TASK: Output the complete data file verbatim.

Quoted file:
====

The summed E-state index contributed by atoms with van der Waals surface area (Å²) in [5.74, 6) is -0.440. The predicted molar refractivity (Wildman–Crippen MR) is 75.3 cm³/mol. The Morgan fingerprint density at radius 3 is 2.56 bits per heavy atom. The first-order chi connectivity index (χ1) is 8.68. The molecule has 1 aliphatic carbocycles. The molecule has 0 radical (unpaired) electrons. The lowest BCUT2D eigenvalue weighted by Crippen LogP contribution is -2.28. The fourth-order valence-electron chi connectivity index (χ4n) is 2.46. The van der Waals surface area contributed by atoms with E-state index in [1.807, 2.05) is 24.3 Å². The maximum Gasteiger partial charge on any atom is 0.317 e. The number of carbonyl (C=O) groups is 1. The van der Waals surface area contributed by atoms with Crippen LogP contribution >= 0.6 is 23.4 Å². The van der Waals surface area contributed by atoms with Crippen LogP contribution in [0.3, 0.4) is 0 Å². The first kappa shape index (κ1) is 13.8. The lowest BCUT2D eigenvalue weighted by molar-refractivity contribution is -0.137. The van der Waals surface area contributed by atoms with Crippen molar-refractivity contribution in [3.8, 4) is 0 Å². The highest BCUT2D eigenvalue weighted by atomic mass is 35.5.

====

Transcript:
The summed E-state index contributed by atoms with van der Waals surface area (Å²) in [5.74, 6) is -0.440. The predicted molar refractivity (Wildman–Crippen MR) is 75.3 cm³/mol. The Morgan fingerprint density at radius 3 is 2.56 bits per heavy atom. The first-order chi connectivity index (χ1) is 8.68. The molecule has 1 aliphatic carbocycles. The molecule has 0 radical (unpaired) electrons. The lowest BCUT2D eigenvalue weighted by Crippen LogP contribution is -2.28. The fourth-order valence-electron chi connectivity index (χ4n) is 2.46. The van der Waals surface area contributed by atoms with E-state index in [1.807, 2.05) is 24.3 Å². The maximum Gasteiger partial charge on any atom is 0.317 e. The number of carbonyl (C=O) groups is 1. The van der Waals surface area contributed by atoms with Crippen LogP contribution >= 0.6 is 23.4 Å². The van der Waals surface area contributed by atoms with Crippen LogP contribution in [0.3, 0.4) is 0 Å². The first kappa shape index (κ1) is 13.8. The lowest BCUT2D eigenvalue weighted by molar-refractivity contribution is -0.137. The van der Waals surface area contributed by atoms with Crippen molar-refractivity contribution in [3.8, 4) is 0 Å². The highest BCUT2D eigenvalue weighted by atomic mass is 35.5.